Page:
A Systematic Approach to Staying Ahead of Regulations
All firms that participate in the Capital Markets Industry - from Banks, Fund Managers, Institutional Asset Managers, and Corporate Treasuries to Exchanges and Industry Utilities - need to stay abreast of existing and emerging regulations that dictate what, how, when, and where they need to report about their activity.
A major consideration for firms that are either global or that trade with counterparties outside their home country is that regulations across regions are not harmonized and keep evolving. For instance, Derivatives reporting requirements in the EU under EMIR for OTC Derivatives Trade reporting differs from the US requirements under the CFTC, which in turn is fundamentally different to proposed reporting requirements in the US under the SEC for reporting Securities Based Saps (regulation SBSR). Besides the granular details of which elements should be reported and at what precision, basic concepts such as which trade participant is required (or not) to report which essential data elements varies across regulatory regimes.
Besides these divergent requirements, new reporting regimes are on the near horizon, e.g. the aforementioned SEC Regulation SBSR, MIFIR/MiFID II, HKMA Phase II, and SFTR under ESMA. Additionally, existing regulatory reporting specs are going through second and third rounds of revision, e.g. ESMA implemented Level 2 for EMIR reporting last year and a new RTS/ITS was proposed in November 2015, and proposed changes to the CFTC RTS were issued for comments in December 2015.
We recommend that firms take a systematic approach to staying ahead of regulations. This means keeping a calendar of dates that impact compliance – not just for the regulations themselves but the utilities to which you need to report, e.g. Trade Repositories (TR), when they plan to release their specifications, and when they will make their platforms available for testing and production.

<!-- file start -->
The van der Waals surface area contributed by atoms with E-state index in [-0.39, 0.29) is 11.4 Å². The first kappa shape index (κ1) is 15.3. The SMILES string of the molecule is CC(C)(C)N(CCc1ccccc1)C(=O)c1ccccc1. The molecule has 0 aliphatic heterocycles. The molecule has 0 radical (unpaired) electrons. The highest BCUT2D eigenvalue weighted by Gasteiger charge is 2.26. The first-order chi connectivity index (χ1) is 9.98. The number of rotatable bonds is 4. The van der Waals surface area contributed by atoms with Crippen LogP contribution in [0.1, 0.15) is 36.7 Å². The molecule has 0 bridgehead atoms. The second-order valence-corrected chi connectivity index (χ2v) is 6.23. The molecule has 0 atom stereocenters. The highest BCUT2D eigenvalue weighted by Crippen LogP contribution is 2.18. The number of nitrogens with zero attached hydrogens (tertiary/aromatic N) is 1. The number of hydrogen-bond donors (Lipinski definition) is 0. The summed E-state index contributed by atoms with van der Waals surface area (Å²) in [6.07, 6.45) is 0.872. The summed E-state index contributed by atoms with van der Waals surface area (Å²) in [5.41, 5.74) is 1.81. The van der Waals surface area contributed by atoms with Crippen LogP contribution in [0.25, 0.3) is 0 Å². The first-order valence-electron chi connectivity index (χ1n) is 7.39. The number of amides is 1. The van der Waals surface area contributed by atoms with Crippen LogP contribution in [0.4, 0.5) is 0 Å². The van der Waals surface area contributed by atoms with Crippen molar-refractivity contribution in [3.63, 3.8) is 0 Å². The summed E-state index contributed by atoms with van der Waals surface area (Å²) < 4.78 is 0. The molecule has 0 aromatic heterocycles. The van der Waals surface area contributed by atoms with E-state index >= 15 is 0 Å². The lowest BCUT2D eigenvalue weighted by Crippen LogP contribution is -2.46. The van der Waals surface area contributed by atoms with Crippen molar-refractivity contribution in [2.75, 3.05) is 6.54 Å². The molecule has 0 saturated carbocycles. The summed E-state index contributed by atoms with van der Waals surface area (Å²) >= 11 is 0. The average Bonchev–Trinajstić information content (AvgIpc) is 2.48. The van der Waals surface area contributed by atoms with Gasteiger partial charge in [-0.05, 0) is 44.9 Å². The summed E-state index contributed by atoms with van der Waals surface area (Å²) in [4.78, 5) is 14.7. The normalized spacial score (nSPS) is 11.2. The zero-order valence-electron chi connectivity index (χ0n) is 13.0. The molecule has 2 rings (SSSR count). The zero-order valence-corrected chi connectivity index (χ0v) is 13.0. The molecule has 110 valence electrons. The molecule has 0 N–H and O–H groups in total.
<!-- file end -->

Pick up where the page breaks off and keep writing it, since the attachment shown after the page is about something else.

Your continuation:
At Risk Focus, which provides Report-it.Trade a suite of modules that helps firms stay in compliance with derivatives reporting regulations, we break each regulation into four distinct phases:
- Beta – once a Regulatory RTS is issued we create a set of validation rules against that spec. Once a TR issues their functional or technical specification, those TR-specific validations are added to the Beta version of our software
- Pre-UAT – once a supported TR makes a development environment available to us ahead of their scheduled UAT, we provide our clients with an environment that simulates the TR’s UAT environment against which they can test. This gives our clients weeks to months of lead time to get ready for UAT
- UAT – In addition to providing an environment consistent with the TR’s UAT environment, we also allow clients to “turn off” UAT and test against a simulated Production environment. This has proven invaluable for firms that need to test against a simulated production environment while the TR’s test environment is in UAT.